I’m trying to get back to eating healthy after months of not. One way to do that is, for when it’s my turn to cook, make a healthy meal for my family. Now, I don’t cook a lot and I have some pretty standard things that I turn to, and most are less than healthy so I need to learn some new recipes. I can find some on cooking sites online, in one of the many cook books that we have, or I can experiment and hope for the best. The point is, I’ll need to learn some new things.
Eating healthier is important for a lot of reasons, and cooking healthy meals for my family is good for me and them, but I could have told myself, “you don’t know how to cook more than a few things so this whole cooking healthy meals for your family thing just isn’t happening.” I could have limited my goals / intentions / dreams (or whatever else you want to call them) to things I already know how to do, but why should I limit myself like that.
In his most recent book, You Are Awesome: How to Navigate Change, Wrestle with Failure, and Live an Intentional Life, Neil Pasricha talks about your “ambitions exceeding abilities” (I’ll give a quick review of the book at the end of this post). This is when, like I described above, you have a goal, but you don’t have the skills and knowledge to achieve it yet, but that shouldn’t stop you from taking the steps to learn what you need to learn.
There are some things you can’t change, but lots of things that you can. I’m five foot five so I was never going to play in the NBA (thankfully that was never a dream of mine), but I learned to make layups in high school, and then taught my daughter.
A guy I know, Dean, wanted to learn to play guitar so he taught himself by watching videos online. I wanted to start a blog so I learned how to use WordPress.
If you have a goal and don’t know how to do any or all aspects of it, find a way to learn, whether through formal (taking a class or program) or informal (watch some videos, read, experiment) methods. Don’t let your current knowledge of something stop you from moving toward making a dream happen.
A Quick Review of You Are Awesome: How to Navigate Change, Wrestle with Failure, and Live an Intentional Life.
As promised earlier in the post, here’s my quick review of the book. First, I was initially turned off by the title because I kept picturing Stuart Smalley from Saturday Night Live (“You’re Good Enough, You’re Smart Enough, and Doggone It, People Like You”), but then I heard an interview with Pasricha and decided to read it anyway, which I’m glad I did.
Pasricha is both funny and smart, and those characteristics come through in the book. It was both an easy and interesting read, in which Pasricha provides nine “secrets” (with research and sources to back them up) to help readers live up to the book’s subtitle. They are:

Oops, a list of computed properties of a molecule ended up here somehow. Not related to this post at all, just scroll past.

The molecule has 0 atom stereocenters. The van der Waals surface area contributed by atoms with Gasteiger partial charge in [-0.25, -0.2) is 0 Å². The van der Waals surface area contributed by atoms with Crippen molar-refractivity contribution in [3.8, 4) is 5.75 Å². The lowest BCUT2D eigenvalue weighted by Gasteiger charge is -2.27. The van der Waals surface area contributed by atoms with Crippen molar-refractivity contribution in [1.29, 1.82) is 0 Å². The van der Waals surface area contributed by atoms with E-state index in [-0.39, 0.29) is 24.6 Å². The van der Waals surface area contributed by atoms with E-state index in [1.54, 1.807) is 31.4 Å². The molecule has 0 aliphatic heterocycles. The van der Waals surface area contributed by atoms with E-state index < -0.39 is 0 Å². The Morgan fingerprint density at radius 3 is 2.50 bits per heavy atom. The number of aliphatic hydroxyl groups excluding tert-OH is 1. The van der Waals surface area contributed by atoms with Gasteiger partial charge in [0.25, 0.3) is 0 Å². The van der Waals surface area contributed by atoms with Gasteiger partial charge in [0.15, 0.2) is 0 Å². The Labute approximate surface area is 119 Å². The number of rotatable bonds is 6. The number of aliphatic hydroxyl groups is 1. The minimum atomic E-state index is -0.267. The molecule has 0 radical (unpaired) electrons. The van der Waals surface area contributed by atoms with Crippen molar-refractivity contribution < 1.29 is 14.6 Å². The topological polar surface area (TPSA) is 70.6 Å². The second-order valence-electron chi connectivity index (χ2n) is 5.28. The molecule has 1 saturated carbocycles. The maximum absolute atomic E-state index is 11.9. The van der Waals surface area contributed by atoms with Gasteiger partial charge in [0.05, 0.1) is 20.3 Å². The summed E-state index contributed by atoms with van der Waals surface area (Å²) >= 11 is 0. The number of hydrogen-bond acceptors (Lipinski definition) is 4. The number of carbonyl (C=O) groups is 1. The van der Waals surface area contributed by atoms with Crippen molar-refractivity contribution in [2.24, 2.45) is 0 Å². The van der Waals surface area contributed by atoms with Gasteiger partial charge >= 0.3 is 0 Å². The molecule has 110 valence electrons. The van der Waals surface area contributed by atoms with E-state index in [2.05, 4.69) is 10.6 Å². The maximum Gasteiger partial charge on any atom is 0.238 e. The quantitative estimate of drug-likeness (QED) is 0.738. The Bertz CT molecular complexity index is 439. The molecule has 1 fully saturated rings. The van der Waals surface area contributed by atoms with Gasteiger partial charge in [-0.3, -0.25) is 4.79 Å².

1. Add a Dot-Dot-Dot – If you haven’t achieved something, failed at something, feel stuck, had to recover from a serious illness etc. it’s probably not the end. You just haven’t gotten to where you want to yet. Think of ellipses instead of periods.
2. Shift the Spotlight – No, everybody is not watching everything you do to see you screw up. Get some perspective. Also, so you failed at something. That doesn’t make you a failure.
3. See It as a Step – You’ve probably heard that life is a marathon, not a sprint. Well if you trip, get back up, clean yourself off, and take some more steps. Learn from what went wrong and do it differently next time.
4. Tell Yourself a Different Story – This is one of my favourites. When something is bothering you (your actions, outside events, etc.), ask yourself these three questions 1) Will this matter on my deathbed? Can I do something about this? Is this a story I’m telling myself?
5. Lost More to Win More – People who have amazing achievements usually have far more failures.
6. Reveal to Heal – Another favourite of mine, this is about the importance of talking about our failures and struggles.
7. Find Small Ponds – It’s easier to build your confidence and chance of success if you start as a big fish in a small pond and move on from there.
8. Go Untouchable – I became a big believer in blocking time well ahead of time to get work done, even when I don’t yet know what I’ll be working on. Pasricha explains why and how this has been a big part of his own success.
9. Never, Never, Stop – This includes some wonderful stories about his father to wrap the book up with “you can do this” and “don’t make things harder than they need to be” messages.
If you’re looking for something entertaining, inspiring, and smart to read, I’d recommend You Are Awesome.
Featured image courtesy of Marco Verch under a CC-BY license.